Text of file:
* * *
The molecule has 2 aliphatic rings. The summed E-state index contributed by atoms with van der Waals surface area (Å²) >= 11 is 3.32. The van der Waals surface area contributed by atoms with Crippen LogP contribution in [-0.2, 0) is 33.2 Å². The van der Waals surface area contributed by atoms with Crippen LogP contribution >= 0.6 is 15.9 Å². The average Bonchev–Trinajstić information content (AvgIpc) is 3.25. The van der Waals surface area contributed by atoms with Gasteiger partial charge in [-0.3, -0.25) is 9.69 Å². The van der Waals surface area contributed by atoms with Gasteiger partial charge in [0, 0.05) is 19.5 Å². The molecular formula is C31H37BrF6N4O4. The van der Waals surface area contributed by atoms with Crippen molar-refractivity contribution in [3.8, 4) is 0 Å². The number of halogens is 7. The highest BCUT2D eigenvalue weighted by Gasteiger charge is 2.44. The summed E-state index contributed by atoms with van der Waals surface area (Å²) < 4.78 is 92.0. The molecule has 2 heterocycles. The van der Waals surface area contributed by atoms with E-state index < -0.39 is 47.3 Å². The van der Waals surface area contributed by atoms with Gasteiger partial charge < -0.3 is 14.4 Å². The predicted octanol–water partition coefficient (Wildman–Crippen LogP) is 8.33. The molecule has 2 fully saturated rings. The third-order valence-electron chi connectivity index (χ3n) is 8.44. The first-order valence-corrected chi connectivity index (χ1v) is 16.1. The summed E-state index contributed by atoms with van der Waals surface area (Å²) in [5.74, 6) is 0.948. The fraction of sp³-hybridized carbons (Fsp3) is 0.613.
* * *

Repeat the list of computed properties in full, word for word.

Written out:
The molecule has 2 aliphatic rings. The summed E-state index contributed by atoms with van der Waals surface area (Å²) >= 11 is 3.32. The van der Waals surface area contributed by atoms with Crippen LogP contribution in [-0.2, 0) is 33.2 Å². The van der Waals surface area contributed by atoms with Crippen LogP contribution >= 0.6 is 15.9 Å². The average Bonchev–Trinajstić information content (AvgIpc) is 3.25. The van der Waals surface area contributed by atoms with Gasteiger partial charge in [-0.3, -0.25) is 9.69 Å². The van der Waals surface area contributed by atoms with Gasteiger partial charge in [0, 0.05) is 19.5 Å². The molecular formula is C31H37BrF6N4O4. The van der Waals surface area contributed by atoms with Crippen molar-refractivity contribution in [3.8, 4) is 0 Å². The number of halogens is 7. The highest BCUT2D eigenvalue weighted by Gasteiger charge is 2.44. The summed E-state index contributed by atoms with van der Waals surface area (Å²) < 4.78 is 92.0. The molecule has 2 heterocycles. The van der Waals surface area contributed by atoms with E-state index < -0.39 is 47.3 Å². The van der Waals surface area contributed by atoms with Gasteiger partial charge < -0.3 is 14.4 Å². The predicted octanol–water partition coefficient (Wildman–Crippen LogP) is 8.33. The molecule has 2 fully saturated rings. The third-order valence-electron chi connectivity index (χ3n) is 8.44. The first-order valence-corrected chi connectivity index (χ1v) is 16.1. The summed E-state index contributed by atoms with van der Waals surface area (Å²) in [5.74, 6) is 0.948. The fraction of sp³-hybridized carbons (Fsp3) is 0.613.